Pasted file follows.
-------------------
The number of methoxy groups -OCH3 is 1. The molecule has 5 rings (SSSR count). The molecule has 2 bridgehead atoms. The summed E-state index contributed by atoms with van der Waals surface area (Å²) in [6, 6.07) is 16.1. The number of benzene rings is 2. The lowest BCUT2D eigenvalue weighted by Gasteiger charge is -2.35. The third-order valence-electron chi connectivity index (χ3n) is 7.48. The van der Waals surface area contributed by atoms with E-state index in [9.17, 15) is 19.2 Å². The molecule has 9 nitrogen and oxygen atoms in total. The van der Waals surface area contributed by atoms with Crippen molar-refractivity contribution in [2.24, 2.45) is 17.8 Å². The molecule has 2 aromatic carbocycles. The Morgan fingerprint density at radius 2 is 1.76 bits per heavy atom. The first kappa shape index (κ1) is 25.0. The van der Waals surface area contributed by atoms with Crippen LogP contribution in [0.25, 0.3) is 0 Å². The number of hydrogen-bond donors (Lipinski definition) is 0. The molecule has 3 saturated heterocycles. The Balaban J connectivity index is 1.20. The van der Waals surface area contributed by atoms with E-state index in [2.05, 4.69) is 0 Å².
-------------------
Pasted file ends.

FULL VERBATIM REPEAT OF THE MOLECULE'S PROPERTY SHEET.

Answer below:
The number of methoxy groups -OCH3 is 1. The molecule has 5 rings (SSSR count). The molecule has 2 bridgehead atoms. The summed E-state index contributed by atoms with van der Waals surface area (Å²) in [6, 6.07) is 16.1. The number of benzene rings is 2. The lowest BCUT2D eigenvalue weighted by Gasteiger charge is -2.35. The third-order valence-electron chi connectivity index (χ3n) is 7.48. The van der Waals surface area contributed by atoms with E-state index in [9.17, 15) is 19.2 Å². The molecule has 9 nitrogen and oxygen atoms in total. The van der Waals surface area contributed by atoms with Crippen molar-refractivity contribution in [2.24, 2.45) is 17.8 Å². The molecule has 2 aromatic carbocycles. The Morgan fingerprint density at radius 2 is 1.76 bits per heavy atom. The first kappa shape index (κ1) is 25.0. The van der Waals surface area contributed by atoms with Crippen LogP contribution in [0.25, 0.3) is 0 Å². The number of hydrogen-bond donors (Lipinski definition) is 0. The molecule has 3 saturated heterocycles. The Balaban J connectivity index is 1.20. The van der Waals surface area contributed by atoms with E-state index in [2.05, 4.69) is 0 Å².